Even though the schedule on my gym’s door says it opens at 5 am, I appreciate that the staff member with the key always arrives early and lets us in. An extra five or ten minutes on a busy workday makes a difference, and I get some additional gym time before the 6 am crowd appears.
I’m frequently second in line when the guy with the key arrives. Ordinarily, the person in front of me is a mentally disturbed middle-aged man who wears a blue facemask. When he gets to the gym floor, this guy starts shouting at no one about conspiracy theories of the day. More destructively, he pulls 45-pound weight plates off machines (that last night’s user should have re-racked) and throws them through the air. His membership ought to be revoked.
My gym also suffers from the more mundane rule and etiquette violations, particularly around returning dumbbells to the rack. Posted signs do nothing to stop dumbbells from disappearing into every nook and cranny of the gym. You also have to watch your step to avoid tripping over weights left everywhere.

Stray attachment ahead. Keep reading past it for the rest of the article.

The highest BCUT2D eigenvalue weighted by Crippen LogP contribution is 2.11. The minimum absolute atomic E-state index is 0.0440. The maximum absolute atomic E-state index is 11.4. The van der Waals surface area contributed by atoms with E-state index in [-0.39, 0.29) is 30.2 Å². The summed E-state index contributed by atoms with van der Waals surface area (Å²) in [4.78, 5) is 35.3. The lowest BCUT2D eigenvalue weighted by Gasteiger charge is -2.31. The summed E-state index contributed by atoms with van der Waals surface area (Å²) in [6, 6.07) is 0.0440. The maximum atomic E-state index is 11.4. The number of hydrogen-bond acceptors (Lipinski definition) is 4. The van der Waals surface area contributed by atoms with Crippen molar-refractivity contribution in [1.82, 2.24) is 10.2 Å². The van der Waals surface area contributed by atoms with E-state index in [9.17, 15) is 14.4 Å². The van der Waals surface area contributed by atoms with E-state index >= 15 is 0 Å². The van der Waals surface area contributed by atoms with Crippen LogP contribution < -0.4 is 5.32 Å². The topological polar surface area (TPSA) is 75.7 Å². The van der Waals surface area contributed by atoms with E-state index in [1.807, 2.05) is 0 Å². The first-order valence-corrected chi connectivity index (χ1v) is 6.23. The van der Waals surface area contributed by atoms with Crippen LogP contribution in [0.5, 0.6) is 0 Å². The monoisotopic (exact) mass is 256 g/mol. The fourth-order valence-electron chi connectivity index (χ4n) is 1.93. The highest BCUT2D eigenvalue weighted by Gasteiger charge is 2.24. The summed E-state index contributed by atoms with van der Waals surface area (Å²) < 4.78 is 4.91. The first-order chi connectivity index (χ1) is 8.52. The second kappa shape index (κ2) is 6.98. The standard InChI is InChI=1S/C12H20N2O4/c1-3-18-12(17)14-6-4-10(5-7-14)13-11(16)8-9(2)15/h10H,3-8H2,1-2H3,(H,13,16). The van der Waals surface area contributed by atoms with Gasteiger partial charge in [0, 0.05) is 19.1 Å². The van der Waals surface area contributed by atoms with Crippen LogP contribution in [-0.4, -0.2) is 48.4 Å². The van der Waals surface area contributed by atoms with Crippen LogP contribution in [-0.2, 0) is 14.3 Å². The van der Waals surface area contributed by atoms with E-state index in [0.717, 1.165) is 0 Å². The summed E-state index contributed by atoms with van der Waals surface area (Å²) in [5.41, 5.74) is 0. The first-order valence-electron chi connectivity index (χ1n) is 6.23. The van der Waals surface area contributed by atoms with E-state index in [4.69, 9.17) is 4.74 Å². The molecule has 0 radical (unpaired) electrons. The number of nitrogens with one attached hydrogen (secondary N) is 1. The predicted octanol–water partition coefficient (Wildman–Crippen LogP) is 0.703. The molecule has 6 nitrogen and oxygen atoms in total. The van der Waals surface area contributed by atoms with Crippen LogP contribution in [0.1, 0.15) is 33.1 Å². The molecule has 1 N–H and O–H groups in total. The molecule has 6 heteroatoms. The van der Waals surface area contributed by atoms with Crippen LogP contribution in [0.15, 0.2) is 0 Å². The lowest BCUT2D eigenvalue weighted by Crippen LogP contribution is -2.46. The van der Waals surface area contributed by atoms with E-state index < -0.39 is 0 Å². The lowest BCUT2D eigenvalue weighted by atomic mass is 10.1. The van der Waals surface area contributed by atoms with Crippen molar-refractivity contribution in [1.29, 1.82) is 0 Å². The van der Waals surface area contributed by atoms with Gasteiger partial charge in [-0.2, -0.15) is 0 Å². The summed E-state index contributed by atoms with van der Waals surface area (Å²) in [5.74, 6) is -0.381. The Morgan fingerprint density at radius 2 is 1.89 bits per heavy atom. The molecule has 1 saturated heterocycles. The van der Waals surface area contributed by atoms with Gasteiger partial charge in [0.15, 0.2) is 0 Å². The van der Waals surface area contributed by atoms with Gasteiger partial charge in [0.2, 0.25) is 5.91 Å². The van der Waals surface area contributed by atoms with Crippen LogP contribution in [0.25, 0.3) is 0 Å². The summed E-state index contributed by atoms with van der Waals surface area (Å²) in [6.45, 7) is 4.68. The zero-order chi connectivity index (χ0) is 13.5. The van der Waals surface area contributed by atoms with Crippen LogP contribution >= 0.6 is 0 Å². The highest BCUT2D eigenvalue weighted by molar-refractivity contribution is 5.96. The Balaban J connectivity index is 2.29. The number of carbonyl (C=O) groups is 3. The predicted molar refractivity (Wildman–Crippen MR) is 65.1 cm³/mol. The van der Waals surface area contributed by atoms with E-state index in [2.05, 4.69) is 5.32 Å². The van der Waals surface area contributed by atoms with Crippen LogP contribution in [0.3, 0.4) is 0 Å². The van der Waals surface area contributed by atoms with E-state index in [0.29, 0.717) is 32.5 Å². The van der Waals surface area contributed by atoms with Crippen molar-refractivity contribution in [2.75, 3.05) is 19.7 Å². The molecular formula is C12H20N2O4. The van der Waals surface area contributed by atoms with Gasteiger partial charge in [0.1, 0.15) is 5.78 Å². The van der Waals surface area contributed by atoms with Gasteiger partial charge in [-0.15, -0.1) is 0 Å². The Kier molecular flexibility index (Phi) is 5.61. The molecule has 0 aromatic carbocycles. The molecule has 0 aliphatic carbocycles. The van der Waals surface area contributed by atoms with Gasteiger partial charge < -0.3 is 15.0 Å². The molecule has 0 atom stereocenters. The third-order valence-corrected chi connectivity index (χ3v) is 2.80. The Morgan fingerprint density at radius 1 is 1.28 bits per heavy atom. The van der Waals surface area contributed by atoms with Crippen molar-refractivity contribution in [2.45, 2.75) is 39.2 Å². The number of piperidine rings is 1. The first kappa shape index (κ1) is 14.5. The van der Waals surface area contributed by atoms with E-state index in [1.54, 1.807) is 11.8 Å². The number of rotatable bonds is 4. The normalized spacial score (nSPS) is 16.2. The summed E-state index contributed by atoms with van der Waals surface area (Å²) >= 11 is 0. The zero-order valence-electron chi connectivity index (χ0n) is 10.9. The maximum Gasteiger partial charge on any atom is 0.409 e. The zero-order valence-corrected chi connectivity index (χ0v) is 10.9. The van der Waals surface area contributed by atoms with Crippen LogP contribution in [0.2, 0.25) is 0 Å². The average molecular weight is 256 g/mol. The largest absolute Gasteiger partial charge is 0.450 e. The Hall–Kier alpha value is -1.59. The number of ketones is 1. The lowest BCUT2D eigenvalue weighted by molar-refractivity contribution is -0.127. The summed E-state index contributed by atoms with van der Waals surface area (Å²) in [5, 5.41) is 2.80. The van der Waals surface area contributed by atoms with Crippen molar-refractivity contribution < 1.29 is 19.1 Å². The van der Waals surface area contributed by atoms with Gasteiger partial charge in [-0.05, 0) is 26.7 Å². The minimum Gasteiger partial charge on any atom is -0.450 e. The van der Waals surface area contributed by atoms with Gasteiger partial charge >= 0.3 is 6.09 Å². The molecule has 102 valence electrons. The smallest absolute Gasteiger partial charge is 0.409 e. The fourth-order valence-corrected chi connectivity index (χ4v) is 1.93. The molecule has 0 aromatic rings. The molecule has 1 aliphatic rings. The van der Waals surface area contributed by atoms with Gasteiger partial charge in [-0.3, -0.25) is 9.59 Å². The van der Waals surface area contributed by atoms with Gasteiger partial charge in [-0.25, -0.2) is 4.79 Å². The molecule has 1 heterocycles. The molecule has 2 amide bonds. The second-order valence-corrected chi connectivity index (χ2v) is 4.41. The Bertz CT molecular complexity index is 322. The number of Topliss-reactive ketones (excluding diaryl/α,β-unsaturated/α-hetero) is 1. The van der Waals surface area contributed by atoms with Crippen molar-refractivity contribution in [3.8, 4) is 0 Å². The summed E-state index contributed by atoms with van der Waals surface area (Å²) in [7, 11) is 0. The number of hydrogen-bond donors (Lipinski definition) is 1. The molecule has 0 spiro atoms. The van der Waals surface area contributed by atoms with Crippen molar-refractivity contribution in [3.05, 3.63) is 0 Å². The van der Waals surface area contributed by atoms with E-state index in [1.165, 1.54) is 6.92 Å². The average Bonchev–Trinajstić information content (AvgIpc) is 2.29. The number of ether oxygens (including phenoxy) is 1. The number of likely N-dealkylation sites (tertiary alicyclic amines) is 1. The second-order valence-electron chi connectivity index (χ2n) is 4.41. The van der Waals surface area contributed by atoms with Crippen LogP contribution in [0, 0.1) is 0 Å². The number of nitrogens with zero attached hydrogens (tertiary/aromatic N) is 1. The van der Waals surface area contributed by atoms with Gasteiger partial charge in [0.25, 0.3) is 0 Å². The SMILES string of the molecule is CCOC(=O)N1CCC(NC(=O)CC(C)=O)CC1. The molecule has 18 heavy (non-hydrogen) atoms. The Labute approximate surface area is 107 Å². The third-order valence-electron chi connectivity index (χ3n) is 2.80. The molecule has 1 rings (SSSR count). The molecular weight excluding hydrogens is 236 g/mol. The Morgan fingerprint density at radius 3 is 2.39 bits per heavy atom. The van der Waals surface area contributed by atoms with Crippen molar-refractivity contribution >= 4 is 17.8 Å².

One new phenomenon on TikTok is women at the gym filming creepy men in their vicinity. Some of this is staged or oversensitive. However, my own 18-year-old daughter tells me about legitimately inappropriate behavior at the gym related to one particular man.
As we enter a new era of declining civility — at airports, restaurants, health clubs — I’ve pondered how to enforce manners at the gym. Posted warnings do nothing. Complaining to the front desk also won’t work: It’s unfair and ineffective to make a low-wage, part-time employee confront gorillas. I imagine that exorbitant, high-end gyms get less nonsense from members, but you’re paying 500% more per year because the locker room includes free aftershave.
An idea occurred to me at my recent condo association meeting when we were discussing security. At condominiums, 24-hour physical security is expensive and guards can’t be everywhere at once. Cameras however, can. There are security services that have trained professionals at remote locations watching 30 screens at once, like at a casino, that fully cover your complex.
You could do the same thing at a gym — maybe this is even a business concept. A third party would use cameras to monitor what is happening on the gym floor, and members can report rule violations electronically — through email or a website form, giving the time and general area. Because members scan their ID codes to enter the gym, this company could easily put a name with a face, and take action. You get one warning via email or through your gym app. On your second violation your membership bar code is deactivated.